Speaker 4 13:07
Yeah, so we talked about it associated with the attainable housing piece. So I have we have that flexibility and affordable housing and attainable housing. And so as we talked when we gave you a number of options on fee waivers, Becky’s been working on that and we want to bring Matt for so

Tim Waters 13:26
is that in the queue? Yes, don’t any I you know, you got a lot on your plate Becker. He has I’m not I’m not trying to ramp this up or get it out of sequence. But give me some ideas. So I get my tickler file in so I don’t bug you about it.

Speaker 4 13:41
So what I would like to do is see where we are on the other components on the attainable fee waivers because I want all of that to come as one. And so I don’t know where they are specifically on the next phase of this. But I can definitely send an email to counsel and let you know where we are give you

Tim Waters 13:56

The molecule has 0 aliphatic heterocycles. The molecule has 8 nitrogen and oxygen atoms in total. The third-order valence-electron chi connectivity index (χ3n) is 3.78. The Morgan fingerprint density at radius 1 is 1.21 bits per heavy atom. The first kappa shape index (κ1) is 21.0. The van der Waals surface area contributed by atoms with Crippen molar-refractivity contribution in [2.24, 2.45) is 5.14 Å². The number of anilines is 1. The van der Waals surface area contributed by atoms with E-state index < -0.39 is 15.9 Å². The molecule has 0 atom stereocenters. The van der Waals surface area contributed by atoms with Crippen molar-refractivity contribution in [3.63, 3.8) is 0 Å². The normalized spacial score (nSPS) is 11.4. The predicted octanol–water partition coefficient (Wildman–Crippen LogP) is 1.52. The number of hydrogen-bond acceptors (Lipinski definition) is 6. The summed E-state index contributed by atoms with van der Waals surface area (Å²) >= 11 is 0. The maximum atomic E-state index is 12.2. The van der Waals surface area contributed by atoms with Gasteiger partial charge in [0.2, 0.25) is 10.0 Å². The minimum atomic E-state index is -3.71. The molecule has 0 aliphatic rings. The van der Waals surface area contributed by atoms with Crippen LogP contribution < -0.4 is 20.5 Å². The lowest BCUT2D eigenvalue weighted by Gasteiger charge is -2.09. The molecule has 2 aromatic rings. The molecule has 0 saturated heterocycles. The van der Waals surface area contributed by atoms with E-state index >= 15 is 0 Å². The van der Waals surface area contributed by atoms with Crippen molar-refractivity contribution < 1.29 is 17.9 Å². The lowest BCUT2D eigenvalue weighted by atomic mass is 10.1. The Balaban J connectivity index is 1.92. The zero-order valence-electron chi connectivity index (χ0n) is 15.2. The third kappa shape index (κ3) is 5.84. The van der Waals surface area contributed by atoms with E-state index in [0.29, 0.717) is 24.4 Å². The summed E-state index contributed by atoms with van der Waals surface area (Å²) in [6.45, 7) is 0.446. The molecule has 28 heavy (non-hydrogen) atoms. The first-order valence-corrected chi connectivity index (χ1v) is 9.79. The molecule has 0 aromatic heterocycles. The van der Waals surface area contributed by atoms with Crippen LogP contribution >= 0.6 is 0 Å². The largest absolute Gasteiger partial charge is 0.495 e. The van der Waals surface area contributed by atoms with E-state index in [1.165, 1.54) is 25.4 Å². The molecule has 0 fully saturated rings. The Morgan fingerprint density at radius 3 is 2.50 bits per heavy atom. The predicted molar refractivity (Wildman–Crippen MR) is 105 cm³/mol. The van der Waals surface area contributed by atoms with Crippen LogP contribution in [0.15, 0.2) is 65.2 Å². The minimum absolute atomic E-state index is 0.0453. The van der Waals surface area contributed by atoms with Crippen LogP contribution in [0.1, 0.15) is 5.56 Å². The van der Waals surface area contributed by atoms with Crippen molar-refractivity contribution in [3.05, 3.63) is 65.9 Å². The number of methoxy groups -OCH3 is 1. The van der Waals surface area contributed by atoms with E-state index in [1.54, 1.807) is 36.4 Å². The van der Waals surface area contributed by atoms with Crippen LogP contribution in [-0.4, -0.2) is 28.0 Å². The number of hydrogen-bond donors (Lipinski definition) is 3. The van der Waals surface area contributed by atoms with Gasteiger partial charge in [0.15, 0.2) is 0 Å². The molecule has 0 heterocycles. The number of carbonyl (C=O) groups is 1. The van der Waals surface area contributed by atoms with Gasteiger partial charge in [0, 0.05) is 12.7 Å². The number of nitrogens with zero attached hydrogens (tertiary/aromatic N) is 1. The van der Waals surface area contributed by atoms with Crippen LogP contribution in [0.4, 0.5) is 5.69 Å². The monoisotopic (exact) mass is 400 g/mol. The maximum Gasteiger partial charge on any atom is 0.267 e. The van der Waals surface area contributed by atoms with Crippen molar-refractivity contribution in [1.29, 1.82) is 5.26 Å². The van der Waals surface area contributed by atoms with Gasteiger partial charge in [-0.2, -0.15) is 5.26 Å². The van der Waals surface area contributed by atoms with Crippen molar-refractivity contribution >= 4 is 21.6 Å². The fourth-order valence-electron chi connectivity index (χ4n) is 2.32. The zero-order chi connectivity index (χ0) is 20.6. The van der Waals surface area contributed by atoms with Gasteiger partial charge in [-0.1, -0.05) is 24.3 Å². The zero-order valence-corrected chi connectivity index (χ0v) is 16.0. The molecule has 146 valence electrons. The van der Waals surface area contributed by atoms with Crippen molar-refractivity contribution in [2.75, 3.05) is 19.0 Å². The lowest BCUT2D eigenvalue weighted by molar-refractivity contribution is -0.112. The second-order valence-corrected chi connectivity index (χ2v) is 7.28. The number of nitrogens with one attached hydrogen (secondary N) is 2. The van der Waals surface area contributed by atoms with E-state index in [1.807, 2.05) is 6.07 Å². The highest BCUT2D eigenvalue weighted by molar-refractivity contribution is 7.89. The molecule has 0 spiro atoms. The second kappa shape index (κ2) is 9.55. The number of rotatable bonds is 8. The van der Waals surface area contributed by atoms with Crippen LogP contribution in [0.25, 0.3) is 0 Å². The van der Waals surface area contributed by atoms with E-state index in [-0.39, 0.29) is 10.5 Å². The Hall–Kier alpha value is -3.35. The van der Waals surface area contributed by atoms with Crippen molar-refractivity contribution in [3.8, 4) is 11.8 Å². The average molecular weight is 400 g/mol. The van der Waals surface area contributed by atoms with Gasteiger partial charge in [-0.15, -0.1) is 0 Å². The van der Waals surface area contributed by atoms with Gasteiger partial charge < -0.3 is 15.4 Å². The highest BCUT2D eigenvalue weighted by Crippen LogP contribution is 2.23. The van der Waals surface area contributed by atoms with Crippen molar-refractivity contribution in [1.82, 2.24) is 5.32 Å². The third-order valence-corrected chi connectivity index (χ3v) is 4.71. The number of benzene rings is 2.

I appreciate that. Thank you.

Speaker 1 13:58
Sure. So I have two things. First of all, because the capstone project, kids are here from Silver Creek. I want to make an announcement that Saturday at 10 o’clock in the council chambers is the youth summit and we are asking for youth to help us figure out or give us ideas basically is how you would like the Metro district funds that are commonly known as the Bronco funds spent. So any input would be great. You can register online you can just show up. So again, council chambers Saturday 10 o’clock. And the other thing is I’m going to I would like to augment this agenda to remove from the general business the 2023 Dash 23 ordinance discussing the Longmont fair campaign Practices Act because I would like a full council here when we discuss that. So that is taken off the agenda for tonight. Um Hmm. So city manager report

Unknown Speaker 15:07
no report. Mayor Council.

Speaker 1 15:09